• Turnover rates in Delaware schools with the highest proportion of minority students were close to 20 percent compared to 11 percent in the Delaware schools with the lowest proportion of minority students.
  • Oh, like Christina, where they get beat up by the DOE all the time and give them a black eye in the media so they wind up losing referendums cause the DOE are a bunch of thugs?  Yeah, we know your game…
  • 39 percent of Delaware teachers that left high-need schools transferred to a non-high need school; 5 percent of teachers that left a non-high need school in Delaware transferred to a high-need school.
  • Nothing to do with taking a lot of those “high-needs” schools out of partnership zone status?  Way to use your own data to manipulate a submission to the Feds there Delaware DOE!  As well, you changed ALL the low-income numbers, so there may not APPEAR to be as many high-needs schools.  Bravo you David Copperfield wannabies!

Early career teachers are more likely to teach in schools with high proportions of low-income and minority students.

  • 14 percent of teachers in Delaware’s highest poverty schools (top quartile) are early career teachers compared with 10 percent in schools with the lowest proportion of low-income students (bottom quartile).
  • But they tend to be some of the best teachers Delaware has because they deal with stuff, as Governor Markell said, “You and I can’t imagine”.

Low-income and minority children also were less likely to be taught by teachers who received the highest ratings for student growth on their educator evaluations.

Because children in poverty don’t do well on high-stakes testing.  Haven’t you read any graph published on a non-DOE website in the past week?  If not, it’s called my blog and Delaware Liberal.  You might learn something!

  • A quarter of math/English teachers in the highest-poverty schools earned the highest rating, “exceeds,”  based on their students’ growth on state tests. But in the most affluent schools, almost 40 percent of math/English teachers earned “exceeds” ratings based on their students’ growth on the same tests.
  • What is an “affluent” school?  All you are saying is money makes kids do better on tests with that statement.  Seriously, who writes this stuff?  How can you talk about equitable access when you are labeling schools based on income?
  • These ratings are based on growth only, which takes into account the proficiency level at which students started. However, additional analyses also found promising counter-examples to this trend with several high-poverty schools having the majority of teachers earning “exceeds” ratings based on their students’ growth on state tests, demonstrating that teachers and students can and do thrive in such schools.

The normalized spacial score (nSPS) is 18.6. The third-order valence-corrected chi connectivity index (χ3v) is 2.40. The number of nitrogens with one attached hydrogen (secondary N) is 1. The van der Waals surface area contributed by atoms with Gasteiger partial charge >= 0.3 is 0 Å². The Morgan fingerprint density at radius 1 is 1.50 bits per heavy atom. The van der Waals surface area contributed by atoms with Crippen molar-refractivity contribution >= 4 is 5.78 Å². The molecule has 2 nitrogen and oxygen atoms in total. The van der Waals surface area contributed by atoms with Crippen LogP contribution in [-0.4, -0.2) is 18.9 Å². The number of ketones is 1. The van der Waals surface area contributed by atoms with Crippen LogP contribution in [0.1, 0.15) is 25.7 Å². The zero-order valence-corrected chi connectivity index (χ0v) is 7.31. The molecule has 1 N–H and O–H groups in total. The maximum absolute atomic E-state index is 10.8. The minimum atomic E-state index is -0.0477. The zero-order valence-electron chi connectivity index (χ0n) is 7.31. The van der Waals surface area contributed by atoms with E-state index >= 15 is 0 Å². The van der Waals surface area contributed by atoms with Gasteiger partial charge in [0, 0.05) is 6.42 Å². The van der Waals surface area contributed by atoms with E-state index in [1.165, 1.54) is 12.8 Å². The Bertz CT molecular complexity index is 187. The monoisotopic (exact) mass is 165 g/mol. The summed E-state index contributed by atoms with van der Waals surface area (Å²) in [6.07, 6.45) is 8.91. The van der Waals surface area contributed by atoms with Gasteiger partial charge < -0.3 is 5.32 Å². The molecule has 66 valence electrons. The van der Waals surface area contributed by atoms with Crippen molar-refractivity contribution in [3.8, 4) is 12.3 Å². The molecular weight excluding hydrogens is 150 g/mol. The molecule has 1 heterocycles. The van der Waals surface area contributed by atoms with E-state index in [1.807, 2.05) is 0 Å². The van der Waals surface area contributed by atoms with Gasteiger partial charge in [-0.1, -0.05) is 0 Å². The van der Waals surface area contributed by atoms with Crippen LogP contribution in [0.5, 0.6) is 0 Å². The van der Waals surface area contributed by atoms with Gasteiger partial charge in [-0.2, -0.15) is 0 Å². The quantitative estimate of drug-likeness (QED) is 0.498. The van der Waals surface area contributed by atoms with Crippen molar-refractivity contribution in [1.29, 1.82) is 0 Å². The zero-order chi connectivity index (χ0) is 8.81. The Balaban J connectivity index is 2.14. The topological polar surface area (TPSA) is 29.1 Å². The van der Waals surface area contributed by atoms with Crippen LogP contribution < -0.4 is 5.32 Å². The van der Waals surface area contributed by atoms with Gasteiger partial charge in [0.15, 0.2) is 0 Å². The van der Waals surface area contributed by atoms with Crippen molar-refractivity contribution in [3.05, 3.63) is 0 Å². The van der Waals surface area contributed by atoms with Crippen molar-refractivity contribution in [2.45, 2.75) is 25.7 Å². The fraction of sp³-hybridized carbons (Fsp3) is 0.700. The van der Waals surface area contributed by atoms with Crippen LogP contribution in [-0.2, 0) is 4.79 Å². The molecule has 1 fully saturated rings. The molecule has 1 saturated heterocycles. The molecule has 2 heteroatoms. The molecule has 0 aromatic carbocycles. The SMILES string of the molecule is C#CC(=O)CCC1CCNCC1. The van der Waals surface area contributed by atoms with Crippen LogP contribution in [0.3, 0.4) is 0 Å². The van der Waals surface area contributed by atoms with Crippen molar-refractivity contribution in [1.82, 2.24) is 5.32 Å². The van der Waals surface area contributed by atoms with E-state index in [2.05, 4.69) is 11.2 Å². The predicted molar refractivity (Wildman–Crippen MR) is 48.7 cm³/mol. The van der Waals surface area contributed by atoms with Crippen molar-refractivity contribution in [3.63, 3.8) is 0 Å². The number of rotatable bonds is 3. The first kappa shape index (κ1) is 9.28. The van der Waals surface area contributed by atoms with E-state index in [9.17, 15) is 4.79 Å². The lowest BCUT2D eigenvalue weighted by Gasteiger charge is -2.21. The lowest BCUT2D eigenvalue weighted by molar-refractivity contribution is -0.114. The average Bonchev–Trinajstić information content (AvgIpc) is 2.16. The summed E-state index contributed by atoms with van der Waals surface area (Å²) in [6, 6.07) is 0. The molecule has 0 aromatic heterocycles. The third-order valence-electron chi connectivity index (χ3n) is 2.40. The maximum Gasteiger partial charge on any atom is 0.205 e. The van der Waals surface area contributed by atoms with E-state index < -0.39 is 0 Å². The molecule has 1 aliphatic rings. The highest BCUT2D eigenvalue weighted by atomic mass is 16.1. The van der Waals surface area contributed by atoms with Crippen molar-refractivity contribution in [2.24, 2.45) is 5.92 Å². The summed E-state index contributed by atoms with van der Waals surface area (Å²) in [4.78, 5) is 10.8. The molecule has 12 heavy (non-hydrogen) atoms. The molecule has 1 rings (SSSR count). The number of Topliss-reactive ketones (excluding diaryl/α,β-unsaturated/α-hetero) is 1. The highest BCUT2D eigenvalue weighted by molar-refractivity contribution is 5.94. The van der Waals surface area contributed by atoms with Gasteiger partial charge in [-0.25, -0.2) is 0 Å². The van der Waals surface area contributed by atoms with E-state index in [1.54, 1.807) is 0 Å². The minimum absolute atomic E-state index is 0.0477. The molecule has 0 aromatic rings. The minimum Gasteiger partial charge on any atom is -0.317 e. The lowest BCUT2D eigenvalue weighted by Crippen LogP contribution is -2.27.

• Yeah, when they get “grants” and “donations” from places like the Longwood Foundation, Rodel, and all those other pro-charter school organizations.  When you are talking about these select high-poverty schools, you are talking about charters.  You aren’t fooling anyone here.  And with all that growth, I’m sure you wrote a lot about EastSide Charter School and their last DCAS “growth”, but failed to mention attrition rates there.  Say, how did they do on Smarter Balanced?

Delaware’s Plan to Ensure Equitable Access to Excellent Educators for All Students outlines a course for 2015-2025 by detailing the state’s equity gaps, stakeholder engagement, root cause analysis, potential strategies and solutions, plan for ongoing monitoring of strategies and results, and plan for reporting progress to stakeholders and the public.  Delaware’s stakeholder engagement efforts were heralded by USED.

A ten year plan?  Why doesn’t the Department of Education just change their name to the Rodel Vision Foundation of Education in Delaware?  I guess RVFoEiD would be too complicated?  Did you say “heralded”?  The only time I hear the word “herald” anymore is when I go to midnight mass and hear “Hark The Herald Angels Sing” or the Marvel Comics planet-eater named Galactus gets a new herald, like the Silver Surfer.